Earth Negotiations Bulletin

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 A Reporting Service for Environment and Development Negotiations

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Published by the International Institute for Sustainable Development (IISD)

Vol. 22 No. 14
Monday, 4 February 2002

WSSD PREPCOM II HIGHLIGHTS:
FRIDAY, 1 FEBRUARY 2002

Delegates met in Plenary all day and in an evening session to continue with a general debate on the review of progress in the implementation of Agenda 21.

PLENARY

REVIEW OF PROGRESS ACHIEVED IN THE IMPLEMENTATION OF AGENDA 21: Chair Emil Salim (Indonesia) opened the morning session at which delegates generally presented possible action areas for WSSD.

ECUADOR called for: transfer of environmentally sound technology (EST); recognition of the potential of ecotourism; and acknowledgement of the value of the Clean Development Mechanism. The CZECH REPUBLIC noted: governance and institutional architecture; partnerships with major groups; and education for sustainable development. The PHILIPPINES supported: development of a global trade and investment regime; good governance and institutional reforms; debt relief; and development and transfer of ESTs. BANGLADESH supported cooperation for peace and security, transfer of ESTs, climate change mitigation, and allocation of financial resources for implementation. BELARUS described their national plan of action and efforts to overcome the Chernobyl disaster.

On behalf of the ALLIANCE OF SMALL ISLAND STATES (AOSIS), Samoa supported inclusion of oceans, coasts and islands, and the need to address island vulnerability to climate change, urging industrialized countries to acknowledge responsibility and take action. Finland, on behalf of the ARCTIC COUNCIL: expressed concern about Indigenous Peoples’ consumption of contaminants in traditional foods; called for early entry into force of the Stockholm Convention; and described regional impacts of climate change.

Reaffirming commitment to Agenda 21 and the Barbados Programme of Action, Grenada, for the CARIBBEAN COMMUNITY, stressed establishment of a fund for natural disaster mitigation and rehabilitation, and support for the regional fisheries management programme. LITHUANIA said priority should be given to investment in pollution prevention, clean fuel and energy sources, and other progressive ESTs. KENYA emphasized ensuring a linkage between the WSSD and International Financing for Development Conference processes, and proposed using the Global Environment Facility (GEF) to fund national action plans to combat desertification. COLOMBIA urged promotion of alternative crops for food security, recognition and strengthening of the role of local communities and Indigenous Peoples, and sustainable development education.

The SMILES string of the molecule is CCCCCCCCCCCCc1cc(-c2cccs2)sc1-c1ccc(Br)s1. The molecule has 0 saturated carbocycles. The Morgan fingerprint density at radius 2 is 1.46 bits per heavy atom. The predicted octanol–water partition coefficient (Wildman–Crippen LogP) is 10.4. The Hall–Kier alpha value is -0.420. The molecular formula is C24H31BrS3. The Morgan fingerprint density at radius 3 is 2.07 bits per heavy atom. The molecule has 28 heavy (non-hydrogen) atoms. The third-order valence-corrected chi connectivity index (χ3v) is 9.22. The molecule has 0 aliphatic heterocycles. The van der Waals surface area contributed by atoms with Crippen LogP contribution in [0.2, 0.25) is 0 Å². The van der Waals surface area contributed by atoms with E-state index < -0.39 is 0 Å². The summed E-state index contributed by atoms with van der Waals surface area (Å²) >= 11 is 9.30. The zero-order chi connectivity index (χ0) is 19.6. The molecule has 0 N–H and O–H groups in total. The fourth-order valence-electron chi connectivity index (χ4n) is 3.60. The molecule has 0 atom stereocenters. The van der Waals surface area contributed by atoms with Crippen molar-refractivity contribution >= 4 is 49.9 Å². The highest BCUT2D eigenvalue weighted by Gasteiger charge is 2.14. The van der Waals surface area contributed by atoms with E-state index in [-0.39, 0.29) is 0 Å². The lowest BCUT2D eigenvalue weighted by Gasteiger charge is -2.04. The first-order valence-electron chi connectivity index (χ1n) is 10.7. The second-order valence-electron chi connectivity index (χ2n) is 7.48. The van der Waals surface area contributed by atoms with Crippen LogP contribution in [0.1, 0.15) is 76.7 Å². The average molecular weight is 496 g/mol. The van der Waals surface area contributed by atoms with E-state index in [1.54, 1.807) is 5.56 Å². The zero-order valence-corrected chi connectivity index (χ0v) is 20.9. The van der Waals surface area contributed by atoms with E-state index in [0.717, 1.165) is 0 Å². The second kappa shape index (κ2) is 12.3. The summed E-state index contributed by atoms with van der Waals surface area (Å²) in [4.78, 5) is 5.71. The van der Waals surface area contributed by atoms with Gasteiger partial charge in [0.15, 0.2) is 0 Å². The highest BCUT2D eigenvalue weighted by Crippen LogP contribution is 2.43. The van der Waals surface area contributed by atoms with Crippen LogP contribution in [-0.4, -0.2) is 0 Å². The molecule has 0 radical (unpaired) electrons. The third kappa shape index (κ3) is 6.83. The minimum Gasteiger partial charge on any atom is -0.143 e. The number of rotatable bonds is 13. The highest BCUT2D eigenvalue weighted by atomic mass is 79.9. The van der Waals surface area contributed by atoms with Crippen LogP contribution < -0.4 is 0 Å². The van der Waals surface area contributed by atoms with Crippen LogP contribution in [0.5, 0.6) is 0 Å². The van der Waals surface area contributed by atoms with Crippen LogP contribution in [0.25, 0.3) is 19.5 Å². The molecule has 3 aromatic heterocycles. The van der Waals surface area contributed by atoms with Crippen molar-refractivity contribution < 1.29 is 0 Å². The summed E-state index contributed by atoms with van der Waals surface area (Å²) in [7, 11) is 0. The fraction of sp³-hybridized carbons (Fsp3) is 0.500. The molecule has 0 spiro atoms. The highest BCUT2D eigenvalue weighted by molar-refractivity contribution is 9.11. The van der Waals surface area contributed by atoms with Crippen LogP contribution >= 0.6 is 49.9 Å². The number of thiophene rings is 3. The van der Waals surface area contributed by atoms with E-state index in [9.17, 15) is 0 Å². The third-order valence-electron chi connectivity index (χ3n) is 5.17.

The UNITED STATES noted fair regulatory systems, transparency and law as prerequisites for investment, stressed domestic governance, and urged forming "coalitions of the willing." The WORLD BANK identified their poverty reduction focus, and emphasized: integration; official development assistance (ODA) increases; resolution of trade barriers; and the need for GEF replenishment in 2002. NORWAY proposed that links between environmental health and poverty be addressed at the Summit and the global chemical agenda be moved forward. THAILAND outlined national sustainable development initiatives such as use of cleaner fuels, provision of safe drinking water, and an increase in the number of protected areas.

The RUSSIAN FEDERATION suggested that the Summit: address: costs of sustaining globally-beneficial ecosystems; the external debt problem; and benefits from private sector resources. ALGERIA stressed the need for shared prosperity, a fresh perspective of interdependence and greater awareness of inequalities, and called for reinforcement of multilateral environmental agreements and access to clean water. SOUTH AFRICA noted that globalization has excluded many developing countries, and called for: access to clean water and sanitation; universal literacy; sustainable production and consumption; new regional and innovative partnerships; and effective governance.